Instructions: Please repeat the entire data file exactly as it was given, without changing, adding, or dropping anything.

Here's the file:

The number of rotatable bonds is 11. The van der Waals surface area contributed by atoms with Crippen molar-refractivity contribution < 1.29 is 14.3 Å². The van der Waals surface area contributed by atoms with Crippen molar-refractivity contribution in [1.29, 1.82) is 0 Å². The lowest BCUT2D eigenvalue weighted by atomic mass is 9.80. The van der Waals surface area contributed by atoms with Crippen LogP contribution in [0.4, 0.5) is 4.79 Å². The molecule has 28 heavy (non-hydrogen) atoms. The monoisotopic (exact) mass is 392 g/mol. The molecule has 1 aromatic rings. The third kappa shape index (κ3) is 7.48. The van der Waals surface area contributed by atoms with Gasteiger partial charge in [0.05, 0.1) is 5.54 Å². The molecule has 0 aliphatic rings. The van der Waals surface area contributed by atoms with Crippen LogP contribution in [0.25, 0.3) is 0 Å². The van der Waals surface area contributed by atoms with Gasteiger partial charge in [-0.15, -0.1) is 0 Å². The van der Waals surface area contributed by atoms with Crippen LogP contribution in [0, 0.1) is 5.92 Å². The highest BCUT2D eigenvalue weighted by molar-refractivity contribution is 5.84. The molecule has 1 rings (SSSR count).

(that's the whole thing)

The number of rotatable bonds is 11. The van der Waals surface area contributed by atoms with Crippen molar-refractivity contribution < 1.29 is 14.3 Å². The van der Waals surface area contributed by atoms with Crippen molar-refractivity contribution in [1.29, 1.82) is 0 Å². The lowest BCUT2D eigenvalue weighted by atomic mass is 9.80. The van der Waals surface area contributed by atoms with Crippen LogP contribution in [0.4, 0.5) is 4.79 Å². The molecule has 28 heavy (non-hydrogen) atoms. The monoisotopic (exact) mass is 392 g/mol. The molecule has 1 aromatic rings. The third kappa shape index (κ3) is 7.48. The van der Waals surface area contributed by atoms with Gasteiger partial charge in [0.05, 0.1) is 5.54 Å². The molecule has 0 aliphatic rings. The van der Waals surface area contributed by atoms with Crippen LogP contribution in [0.25, 0.3) is 0 Å². The van der Waals surface area contributed by atoms with Gasteiger partial charge in [-0.15, -0.1) is 0 Å². The van der Waals surface area contributed by atoms with Crippen LogP contribution in [0, 0.1) is 5.92 Å². The highest BCUT2D eigenvalue weighted by molar-refractivity contribution is 5.84. The molecule has 1 rings (SSSR count).